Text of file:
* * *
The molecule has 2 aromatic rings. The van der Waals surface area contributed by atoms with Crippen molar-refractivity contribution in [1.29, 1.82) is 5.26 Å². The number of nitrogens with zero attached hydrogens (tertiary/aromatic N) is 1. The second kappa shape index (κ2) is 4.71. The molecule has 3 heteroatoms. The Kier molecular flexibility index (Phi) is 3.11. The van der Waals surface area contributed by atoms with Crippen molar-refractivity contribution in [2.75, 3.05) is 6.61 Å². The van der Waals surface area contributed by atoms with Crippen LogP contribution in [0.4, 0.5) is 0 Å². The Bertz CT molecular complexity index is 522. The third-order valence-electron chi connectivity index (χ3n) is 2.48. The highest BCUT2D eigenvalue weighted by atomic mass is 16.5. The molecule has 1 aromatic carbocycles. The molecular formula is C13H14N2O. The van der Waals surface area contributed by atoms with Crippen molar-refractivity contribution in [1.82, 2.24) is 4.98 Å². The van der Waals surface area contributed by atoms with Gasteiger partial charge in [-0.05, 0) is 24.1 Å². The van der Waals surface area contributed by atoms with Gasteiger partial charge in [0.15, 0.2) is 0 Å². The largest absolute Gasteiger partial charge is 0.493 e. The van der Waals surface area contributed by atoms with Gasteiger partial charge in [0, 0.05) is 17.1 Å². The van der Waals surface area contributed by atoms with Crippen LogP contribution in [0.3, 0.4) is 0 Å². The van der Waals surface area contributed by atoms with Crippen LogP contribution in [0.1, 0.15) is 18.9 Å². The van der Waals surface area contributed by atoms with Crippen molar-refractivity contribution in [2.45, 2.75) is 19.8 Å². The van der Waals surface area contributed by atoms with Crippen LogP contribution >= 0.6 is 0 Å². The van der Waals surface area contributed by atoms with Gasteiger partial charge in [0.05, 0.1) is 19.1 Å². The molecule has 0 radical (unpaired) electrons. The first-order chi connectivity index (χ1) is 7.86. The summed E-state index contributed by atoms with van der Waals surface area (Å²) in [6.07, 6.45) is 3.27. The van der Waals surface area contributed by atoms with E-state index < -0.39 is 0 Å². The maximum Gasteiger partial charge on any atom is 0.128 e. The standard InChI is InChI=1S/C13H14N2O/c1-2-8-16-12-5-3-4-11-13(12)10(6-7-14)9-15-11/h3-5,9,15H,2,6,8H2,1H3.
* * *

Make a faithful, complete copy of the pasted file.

The molecule has 2 aromatic rings. The van der Waals surface area contributed by atoms with Crippen molar-refractivity contribution in [1.29, 1.82) is 5.26 Å². The number of nitrogens with zero attached hydrogens (tertiary/aromatic N) is 1. The second kappa shape index (κ2) is 4.71. The molecule has 3 heteroatoms. The Kier molecular flexibility index (Phi) is 3.11. The van der Waals surface area contributed by atoms with Crippen molar-refractivity contribution in [2.75, 3.05) is 6.61 Å². The van der Waals surface area contributed by atoms with Crippen LogP contribution in [0.4, 0.5) is 0 Å². The Bertz CT molecular complexity index is 522. The third-order valence-electron chi connectivity index (χ3n) is 2.48. The highest BCUT2D eigenvalue weighted by atomic mass is 16.5. The molecule has 1 aromatic carbocycles. The molecular formula is C13H14N2O. The van der Waals surface area contributed by atoms with Crippen molar-refractivity contribution in [1.82, 2.24) is 4.98 Å². The van der Waals surface area contributed by atoms with Gasteiger partial charge in [-0.05, 0) is 24.1 Å². The van der Waals surface area contributed by atoms with Gasteiger partial charge in [0.15, 0.2) is 0 Å². The largest absolute Gasteiger partial charge is 0.493 e. The van der Waals surface area contributed by atoms with Gasteiger partial charge in [0, 0.05) is 17.1 Å². The van der Waals surface area contributed by atoms with Crippen LogP contribution in [0.3, 0.4) is 0 Å². The van der Waals surface area contributed by atoms with Crippen LogP contribution in [0.1, 0.15) is 18.9 Å². The van der Waals surface area contributed by atoms with Crippen molar-refractivity contribution in [2.45, 2.75) is 19.8 Å². The van der Waals surface area contributed by atoms with Crippen LogP contribution >= 0.6 is 0 Å². The van der Waals surface area contributed by atoms with Gasteiger partial charge in [0.05, 0.1) is 19.1 Å². The molecule has 0 radical (unpaired) electrons. The first-order chi connectivity index (χ1) is 7.86. The summed E-state index contributed by atoms with van der Waals surface area (Å²) in [6.07, 6.45) is 3.27. The van der Waals surface area contributed by atoms with E-state index < -0.39 is 0 Å². The maximum Gasteiger partial charge on any atom is 0.128 e. The standard InChI is InChI=1S/C13H14N2O/c1-2-8-16-12-5-3-4-11-13(12)10(6-7-14)9-15-11/h3-5,9,15H,2,6,8H2,1H3.